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Opinion ARTICLE

Front. Physiol., 25 February 2020 | https://doi.org/10.3389/fphys.2020.00146

Mathematical Modeling for Hepatitis B Virus: Would Spatial Effects Play a Role and How to Model It?

  • 1School of Natural and Computational Sciences, Massey University, Auckland, New Zealand
  • 2Department of Mathematics and Statistics, York University, Toronto, ON, Canada
  • 3Auckland Bioengineering Institute, The University of Auckland, Auckland, New Zealand

Introduction

For nearly 250 million people worldwide suffering from chronic hepatitis B virus (HBV) infection, there are few effective options for treatment (Schweitzer et al., 2015). Elimination of HBV from liver tissue remains an elusive goal; chronic HBV is exceptionally difficult to treat. It results mainly from maternal-neonatal vertical infection but also in roughly 5% of horizontal infections (Rehermann, 2013), and is characterized by the entrenchment of viral covalently closed circular DNA (cccDNA) in host nuclei. cccDNA persistence and HBV resurgence under multiple scenarios [e.g., immunosuppression for chemotherapy (Hoofnagle, 2009)] are associated with liver pathologies such as tissue damage (fibrosis, cirrhosis) and hepatic carcinomas (Ikeda et al., 2010). Current treatments are aimed at mitigating such long-term pathological effects and require sustained and prolonged protocols, yet do not eradicate cccDNA leading to reactivation upon cessation (Guo and Guo, 2015). cccDNA entrenchment further evades detection—with some occult DNA levels well under 100 copies/ml—complicating transfusions or transplantations (Schmeltzer and Sherman, 2010).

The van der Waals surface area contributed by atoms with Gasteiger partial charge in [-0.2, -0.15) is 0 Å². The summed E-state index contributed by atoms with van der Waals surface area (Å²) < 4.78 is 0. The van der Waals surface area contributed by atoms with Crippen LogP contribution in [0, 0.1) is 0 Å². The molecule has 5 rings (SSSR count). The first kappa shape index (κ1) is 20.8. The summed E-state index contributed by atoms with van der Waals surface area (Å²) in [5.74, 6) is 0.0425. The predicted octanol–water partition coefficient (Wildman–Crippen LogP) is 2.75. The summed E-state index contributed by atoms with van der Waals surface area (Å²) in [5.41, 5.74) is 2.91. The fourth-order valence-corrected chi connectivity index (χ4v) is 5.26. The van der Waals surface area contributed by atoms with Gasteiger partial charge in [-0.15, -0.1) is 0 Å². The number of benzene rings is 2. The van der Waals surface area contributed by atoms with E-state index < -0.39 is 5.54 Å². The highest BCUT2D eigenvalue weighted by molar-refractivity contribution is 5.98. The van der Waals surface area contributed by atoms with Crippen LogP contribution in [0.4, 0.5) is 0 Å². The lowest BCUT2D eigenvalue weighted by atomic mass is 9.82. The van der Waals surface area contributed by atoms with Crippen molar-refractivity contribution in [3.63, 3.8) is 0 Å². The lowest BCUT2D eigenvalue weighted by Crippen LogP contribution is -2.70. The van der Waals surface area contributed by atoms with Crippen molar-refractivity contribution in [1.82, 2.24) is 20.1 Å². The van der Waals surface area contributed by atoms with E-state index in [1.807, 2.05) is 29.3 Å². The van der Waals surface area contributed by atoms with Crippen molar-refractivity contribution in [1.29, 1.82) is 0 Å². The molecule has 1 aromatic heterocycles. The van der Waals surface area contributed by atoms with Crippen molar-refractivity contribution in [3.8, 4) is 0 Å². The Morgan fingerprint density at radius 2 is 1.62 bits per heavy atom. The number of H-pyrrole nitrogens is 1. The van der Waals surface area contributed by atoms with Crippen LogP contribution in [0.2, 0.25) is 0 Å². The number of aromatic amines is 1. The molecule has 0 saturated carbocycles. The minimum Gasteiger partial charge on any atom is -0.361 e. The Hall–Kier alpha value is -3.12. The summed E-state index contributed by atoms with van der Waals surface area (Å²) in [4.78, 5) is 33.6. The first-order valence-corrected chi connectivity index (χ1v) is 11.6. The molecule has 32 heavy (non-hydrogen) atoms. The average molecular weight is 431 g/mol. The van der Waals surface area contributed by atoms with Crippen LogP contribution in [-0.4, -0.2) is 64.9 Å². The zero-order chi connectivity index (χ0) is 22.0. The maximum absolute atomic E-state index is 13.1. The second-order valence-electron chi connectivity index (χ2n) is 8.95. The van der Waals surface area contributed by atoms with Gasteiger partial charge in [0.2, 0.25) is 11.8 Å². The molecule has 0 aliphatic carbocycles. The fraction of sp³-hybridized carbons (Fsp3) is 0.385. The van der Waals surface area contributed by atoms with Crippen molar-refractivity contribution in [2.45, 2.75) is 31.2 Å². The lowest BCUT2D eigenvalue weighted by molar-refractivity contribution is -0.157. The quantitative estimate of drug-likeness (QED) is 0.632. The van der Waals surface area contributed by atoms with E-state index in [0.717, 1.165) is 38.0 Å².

Efforts at mimicking and exploiting the successful immune response in the 95% of acute horizontal infections requires delineating precisely how the immune systems interact with HBV, and we do not have a clear characterization of the HBV-immune dynamic (Guidotti et al., 2015; Seeger and Mason, 2015). The two levels of infectious response, (i) the innate and (ii) the adaptive, recognize and respond in distinct ways to HBV challenges while modulating each other. Their success or failure influences whether the HBV challenges are resolved with an acute infection and immunity, or a chronic condition with numerous collateral complications (Rehermann, 2013). Innate immune activity, as with the natural killer (NK) cells and resident liver macrophages, or the Kupffer cells, and its more generalized recognition of pathogens are proposed either essentially blind to a “stealth” infection of HBV (Chang and Guo, 2015), or are a critical and “exquisite” guardian against successful HBV colonization (Guidotti et al., 2015). Meanwhile, adaptive responses (e.g., CD4+/CD8+ T-Cells) and their specific targeting of HBV are proposed essential for restricting infection to the transient acute while buttressing immunity against future challenges (Chisari et al., 2010).